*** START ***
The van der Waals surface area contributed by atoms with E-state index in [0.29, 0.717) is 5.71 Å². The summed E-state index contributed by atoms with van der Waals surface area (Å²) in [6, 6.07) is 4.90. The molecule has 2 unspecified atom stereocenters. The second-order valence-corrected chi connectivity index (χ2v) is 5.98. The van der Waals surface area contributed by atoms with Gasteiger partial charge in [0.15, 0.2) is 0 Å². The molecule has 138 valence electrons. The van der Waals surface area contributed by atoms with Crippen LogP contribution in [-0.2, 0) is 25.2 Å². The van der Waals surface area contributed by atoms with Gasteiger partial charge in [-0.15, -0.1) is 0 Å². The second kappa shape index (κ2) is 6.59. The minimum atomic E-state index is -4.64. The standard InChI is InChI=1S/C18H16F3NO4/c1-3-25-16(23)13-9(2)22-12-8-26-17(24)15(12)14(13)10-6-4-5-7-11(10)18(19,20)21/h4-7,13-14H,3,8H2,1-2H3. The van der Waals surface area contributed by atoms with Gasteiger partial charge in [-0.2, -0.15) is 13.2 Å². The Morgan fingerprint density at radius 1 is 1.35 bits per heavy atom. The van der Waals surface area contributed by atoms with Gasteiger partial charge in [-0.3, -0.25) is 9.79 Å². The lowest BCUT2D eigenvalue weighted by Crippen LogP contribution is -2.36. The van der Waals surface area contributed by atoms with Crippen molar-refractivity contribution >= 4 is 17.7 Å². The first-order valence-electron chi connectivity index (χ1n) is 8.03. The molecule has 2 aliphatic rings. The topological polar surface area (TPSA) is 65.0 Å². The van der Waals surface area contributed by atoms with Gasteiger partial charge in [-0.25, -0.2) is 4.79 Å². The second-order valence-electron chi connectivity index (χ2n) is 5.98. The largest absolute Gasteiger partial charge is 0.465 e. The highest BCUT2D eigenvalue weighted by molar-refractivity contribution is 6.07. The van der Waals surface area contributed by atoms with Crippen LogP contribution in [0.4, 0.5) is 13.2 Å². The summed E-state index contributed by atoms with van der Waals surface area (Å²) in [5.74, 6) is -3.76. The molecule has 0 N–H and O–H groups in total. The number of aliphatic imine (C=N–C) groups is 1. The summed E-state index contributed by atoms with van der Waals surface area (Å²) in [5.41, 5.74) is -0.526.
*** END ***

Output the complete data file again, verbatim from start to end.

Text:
The van der Waals surface area contributed by atoms with E-state index in [0.29, 0.717) is 5.71 Å². The summed E-state index contributed by atoms with van der Waals surface area (Å²) in [6, 6.07) is 4.90. The molecule has 2 unspecified atom stereocenters. The second-order valence-corrected chi connectivity index (χ2v) is 5.98. The van der Waals surface area contributed by atoms with Gasteiger partial charge in [0.15, 0.2) is 0 Å². The molecule has 138 valence electrons. The van der Waals surface area contributed by atoms with Crippen LogP contribution in [-0.2, 0) is 25.2 Å². The van der Waals surface area contributed by atoms with Gasteiger partial charge in [-0.15, -0.1) is 0 Å². The second kappa shape index (κ2) is 6.59. The minimum atomic E-state index is -4.64. The standard InChI is InChI=1S/C18H16F3NO4/c1-3-25-16(23)13-9(2)22-12-8-26-17(24)15(12)14(13)10-6-4-5-7-11(10)18(19,20)21/h4-7,13-14H,3,8H2,1-2H3. The van der Waals surface area contributed by atoms with Gasteiger partial charge in [-0.2, -0.15) is 13.2 Å². The Morgan fingerprint density at radius 1 is 1.35 bits per heavy atom. The van der Waals surface area contributed by atoms with Gasteiger partial charge in [-0.3, -0.25) is 9.79 Å². The lowest BCUT2D eigenvalue weighted by Crippen LogP contribution is -2.36. The van der Waals surface area contributed by atoms with Crippen molar-refractivity contribution >= 4 is 17.7 Å². The first-order valence-electron chi connectivity index (χ1n) is 8.03. The molecule has 2 aliphatic rings. The topological polar surface area (TPSA) is 65.0 Å². The van der Waals surface area contributed by atoms with Gasteiger partial charge in [-0.25, -0.2) is 4.79 Å². The second-order valence-electron chi connectivity index (χ2n) is 5.98. The largest absolute Gasteiger partial charge is 0.465 e. The highest BCUT2D eigenvalue weighted by molar-refractivity contribution is 6.07. The van der Waals surface area contributed by atoms with Crippen LogP contribution in [0.4, 0.5) is 13.2 Å². The summed E-state index contributed by atoms with van der Waals surface area (Å²) in [5.74, 6) is -3.76. The molecule has 0 N–H and O–H groups in total. The number of aliphatic imine (C=N–C) groups is 1. The summed E-state index contributed by atoms with van der Waals surface area (Å²) in [5.41, 5.74) is -0.526.